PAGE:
cvs -d $HOME/cvsroot import -m "Creating initial local master repository of OpenACS 4.6." openacs-4 nsadmin initial

# Move the openacs-4 distribution into a master copy in your own local
# cvs repository.  This master copy will be a backup of your
# development and production sites and help you manage your site
# development.  As you build your site, your master copy will diverge
# from the original 4.6 distribution, mainly by the addition of your
# own files and changes to configuration files.  If you find bugs in
# the OpenACS code, you can of course make fixes by editing the
# original files.
# *) "-d $HOME/cvsroot" specifies the location of your local
# repository for nsadmin.
# *) import means to recursively check in the contents of the
# current directory.
# *) -m "..." is the log message.
# *) openacs-4 is the name of the module/project to create in the
# repository.
# *) nsadmin is the "vendor tag".
# *) initial is a "release tag" which will allow you to distinguish
# between the initial set of files and a later configuration.

find $HOME/cvsroot/openacs-4 | less

# Verify what you've done

sudo mkdir -p /web
sudo chown nsadmin:web /web
cd /web

# /web is where you want your openacs projects to live.
# They don't actually all have to be in the same place, of course.

cvs -d $HOME/cvsroot checkout openacs-4
mv openacs-4 $MYPROJ-dev

# Check out an initial "development" version from your local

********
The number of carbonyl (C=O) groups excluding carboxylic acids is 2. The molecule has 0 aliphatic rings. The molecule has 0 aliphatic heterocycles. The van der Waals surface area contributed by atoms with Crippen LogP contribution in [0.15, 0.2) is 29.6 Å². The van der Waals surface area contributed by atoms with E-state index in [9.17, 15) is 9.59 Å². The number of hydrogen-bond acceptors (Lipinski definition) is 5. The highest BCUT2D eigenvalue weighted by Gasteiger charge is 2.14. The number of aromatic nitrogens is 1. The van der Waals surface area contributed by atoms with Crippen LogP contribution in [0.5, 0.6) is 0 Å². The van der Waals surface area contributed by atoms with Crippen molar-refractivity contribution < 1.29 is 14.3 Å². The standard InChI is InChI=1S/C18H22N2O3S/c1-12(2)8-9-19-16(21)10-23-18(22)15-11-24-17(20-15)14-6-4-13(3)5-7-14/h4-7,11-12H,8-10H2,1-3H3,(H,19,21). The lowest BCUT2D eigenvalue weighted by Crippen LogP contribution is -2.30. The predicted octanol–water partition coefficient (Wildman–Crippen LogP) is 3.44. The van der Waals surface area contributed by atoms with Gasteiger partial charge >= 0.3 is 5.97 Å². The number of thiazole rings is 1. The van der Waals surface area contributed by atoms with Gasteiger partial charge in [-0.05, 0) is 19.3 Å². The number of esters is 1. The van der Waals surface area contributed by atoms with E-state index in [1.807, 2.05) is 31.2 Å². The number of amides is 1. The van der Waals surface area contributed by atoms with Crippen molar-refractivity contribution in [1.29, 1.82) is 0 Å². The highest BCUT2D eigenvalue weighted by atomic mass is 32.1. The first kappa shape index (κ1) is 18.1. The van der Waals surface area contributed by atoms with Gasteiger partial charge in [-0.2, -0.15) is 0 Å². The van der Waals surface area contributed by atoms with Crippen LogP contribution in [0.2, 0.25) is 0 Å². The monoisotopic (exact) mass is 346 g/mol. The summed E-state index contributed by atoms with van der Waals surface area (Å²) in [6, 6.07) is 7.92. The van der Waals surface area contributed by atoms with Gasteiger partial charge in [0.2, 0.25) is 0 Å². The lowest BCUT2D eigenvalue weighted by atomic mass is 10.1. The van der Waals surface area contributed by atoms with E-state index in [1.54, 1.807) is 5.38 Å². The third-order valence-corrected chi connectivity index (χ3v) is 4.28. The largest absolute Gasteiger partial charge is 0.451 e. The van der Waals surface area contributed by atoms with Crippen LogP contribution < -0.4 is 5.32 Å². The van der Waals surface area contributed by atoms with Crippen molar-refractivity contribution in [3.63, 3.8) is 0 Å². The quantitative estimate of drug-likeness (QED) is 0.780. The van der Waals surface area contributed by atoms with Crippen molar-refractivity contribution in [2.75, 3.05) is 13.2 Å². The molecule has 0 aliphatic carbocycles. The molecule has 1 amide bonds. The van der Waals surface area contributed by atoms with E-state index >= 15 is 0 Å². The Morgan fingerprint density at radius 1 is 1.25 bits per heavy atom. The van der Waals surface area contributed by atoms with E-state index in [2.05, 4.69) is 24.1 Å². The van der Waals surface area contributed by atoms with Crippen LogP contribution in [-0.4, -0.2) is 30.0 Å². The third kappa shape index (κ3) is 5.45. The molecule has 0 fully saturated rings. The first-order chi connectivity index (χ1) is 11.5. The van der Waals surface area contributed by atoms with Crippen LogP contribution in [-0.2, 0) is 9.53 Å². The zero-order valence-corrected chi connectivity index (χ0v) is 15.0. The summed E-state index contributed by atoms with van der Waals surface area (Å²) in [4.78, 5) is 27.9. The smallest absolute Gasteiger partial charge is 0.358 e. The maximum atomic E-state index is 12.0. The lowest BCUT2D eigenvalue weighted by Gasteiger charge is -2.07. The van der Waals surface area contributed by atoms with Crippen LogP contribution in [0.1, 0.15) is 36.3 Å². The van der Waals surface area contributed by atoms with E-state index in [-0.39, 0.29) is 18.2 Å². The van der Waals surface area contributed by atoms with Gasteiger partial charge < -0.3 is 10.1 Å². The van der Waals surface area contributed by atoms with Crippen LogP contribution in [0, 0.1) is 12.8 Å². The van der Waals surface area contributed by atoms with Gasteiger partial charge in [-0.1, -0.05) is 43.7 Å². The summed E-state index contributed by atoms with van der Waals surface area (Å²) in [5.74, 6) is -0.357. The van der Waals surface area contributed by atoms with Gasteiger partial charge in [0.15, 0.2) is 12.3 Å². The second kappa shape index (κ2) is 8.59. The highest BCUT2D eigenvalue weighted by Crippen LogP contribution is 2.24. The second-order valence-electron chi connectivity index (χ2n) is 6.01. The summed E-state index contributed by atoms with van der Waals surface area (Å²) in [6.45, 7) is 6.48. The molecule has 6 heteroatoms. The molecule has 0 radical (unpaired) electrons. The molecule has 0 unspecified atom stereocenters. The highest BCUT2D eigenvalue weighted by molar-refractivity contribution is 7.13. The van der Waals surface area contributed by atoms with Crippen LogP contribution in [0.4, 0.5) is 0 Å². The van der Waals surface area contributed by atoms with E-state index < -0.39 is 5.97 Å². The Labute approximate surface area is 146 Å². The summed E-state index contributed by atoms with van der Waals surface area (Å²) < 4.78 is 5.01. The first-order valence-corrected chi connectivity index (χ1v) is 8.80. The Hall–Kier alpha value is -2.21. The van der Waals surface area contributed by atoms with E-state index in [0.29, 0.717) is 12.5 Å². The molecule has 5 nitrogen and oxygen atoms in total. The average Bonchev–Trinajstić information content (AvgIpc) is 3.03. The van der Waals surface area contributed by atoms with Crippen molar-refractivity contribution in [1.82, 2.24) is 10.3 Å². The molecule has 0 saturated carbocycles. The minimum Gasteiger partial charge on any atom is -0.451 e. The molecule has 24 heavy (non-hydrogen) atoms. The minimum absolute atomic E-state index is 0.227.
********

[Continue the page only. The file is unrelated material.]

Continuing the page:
# repository.  I repeat: you are not checking out from but
# from your local master copy.  As you make changes to the dev site,
# you can commit those changes to your local repository.  When you are
# ready to go live, you can update the production site based on the
# changes.

cvs -d $HOME/cvsroot checkout openacs-4
mv openacs-4 $MYPROJ-prod

# Check out an initial "production" version from your local
# repository.  Whenever you are ready to update your production site,
# do an update

export CVSROOT=$HOME/cvsroot
cat >>$HOME/.profile <<EOF
export CVSROOT=$HOME/cvsroot

# Set the CVSROOT environment variable to use the local repository as
# the default.  From now on, you can skip the -d clause in cvs
# commands as long as you are making changes to your local repository
# or site directories.  Whenever you do commands against the openacs
# cvs server, e.g. check for updates, you will have to take care to do
# them in your master repository directory ($HOME/cvsroot/openacs-4)
# and specify the "-d" clause
# to override the CVSROOT environment variable.